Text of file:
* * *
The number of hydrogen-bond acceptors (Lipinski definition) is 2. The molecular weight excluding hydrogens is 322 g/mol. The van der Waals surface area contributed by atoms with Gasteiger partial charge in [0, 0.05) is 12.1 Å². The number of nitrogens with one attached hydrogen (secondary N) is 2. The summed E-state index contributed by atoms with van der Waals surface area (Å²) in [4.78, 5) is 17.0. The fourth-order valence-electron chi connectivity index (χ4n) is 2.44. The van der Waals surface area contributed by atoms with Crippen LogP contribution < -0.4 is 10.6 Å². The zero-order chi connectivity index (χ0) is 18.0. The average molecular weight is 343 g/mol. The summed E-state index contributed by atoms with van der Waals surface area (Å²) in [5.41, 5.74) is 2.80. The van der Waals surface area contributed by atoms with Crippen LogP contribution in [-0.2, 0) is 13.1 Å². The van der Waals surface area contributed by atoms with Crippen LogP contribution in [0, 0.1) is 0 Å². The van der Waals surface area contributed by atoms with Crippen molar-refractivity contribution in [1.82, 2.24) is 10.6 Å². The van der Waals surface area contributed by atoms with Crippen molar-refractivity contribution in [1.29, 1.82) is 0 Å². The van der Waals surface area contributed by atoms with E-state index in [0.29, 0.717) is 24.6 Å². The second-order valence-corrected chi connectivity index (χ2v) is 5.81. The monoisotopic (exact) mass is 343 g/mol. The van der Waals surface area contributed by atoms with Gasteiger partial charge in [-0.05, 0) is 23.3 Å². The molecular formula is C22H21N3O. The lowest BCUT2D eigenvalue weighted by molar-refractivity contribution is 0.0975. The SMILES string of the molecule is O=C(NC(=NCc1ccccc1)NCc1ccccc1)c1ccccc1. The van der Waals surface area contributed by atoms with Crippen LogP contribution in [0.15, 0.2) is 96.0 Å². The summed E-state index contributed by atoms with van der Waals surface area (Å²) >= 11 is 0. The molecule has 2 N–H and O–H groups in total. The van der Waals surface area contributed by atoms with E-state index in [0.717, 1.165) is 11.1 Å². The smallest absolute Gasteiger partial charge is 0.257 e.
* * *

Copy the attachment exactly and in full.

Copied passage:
The number of hydrogen-bond acceptors (Lipinski definition) is 2. The molecular weight excluding hydrogens is 322 g/mol. The van der Waals surface area contributed by atoms with Gasteiger partial charge in [0, 0.05) is 12.1 Å². The number of nitrogens with one attached hydrogen (secondary N) is 2. The summed E-state index contributed by atoms with van der Waals surface area (Å²) in [4.78, 5) is 17.0. The fourth-order valence-electron chi connectivity index (χ4n) is 2.44. The van der Waals surface area contributed by atoms with Crippen LogP contribution < -0.4 is 10.6 Å². The zero-order chi connectivity index (χ0) is 18.0. The average molecular weight is 343 g/mol. The summed E-state index contributed by atoms with van der Waals surface area (Å²) in [5.41, 5.74) is 2.80. The van der Waals surface area contributed by atoms with Crippen LogP contribution in [-0.2, 0) is 13.1 Å². The van der Waals surface area contributed by atoms with Crippen LogP contribution in [0, 0.1) is 0 Å². The van der Waals surface area contributed by atoms with Crippen molar-refractivity contribution in [1.82, 2.24) is 10.6 Å². The van der Waals surface area contributed by atoms with Crippen molar-refractivity contribution in [1.29, 1.82) is 0 Å². The van der Waals surface area contributed by atoms with E-state index in [0.29, 0.717) is 24.6 Å². The second-order valence-corrected chi connectivity index (χ2v) is 5.81. The monoisotopic (exact) mass is 343 g/mol. The van der Waals surface area contributed by atoms with Gasteiger partial charge in [-0.05, 0) is 23.3 Å². The molecular formula is C22H21N3O. The lowest BCUT2D eigenvalue weighted by molar-refractivity contribution is 0.0975. The SMILES string of the molecule is O=C(NC(=NCc1ccccc1)NCc1ccccc1)c1ccccc1. The van der Waals surface area contributed by atoms with Crippen LogP contribution in [0.15, 0.2) is 96.0 Å². The summed E-state index contributed by atoms with van der Waals surface area (Å²) >= 11 is 0. The molecule has 2 N–H and O–H groups in total. The van der Waals surface area contributed by atoms with E-state index in [0.717, 1.165) is 11.1 Å². The smallest absolute Gasteiger partial charge is 0.257 e.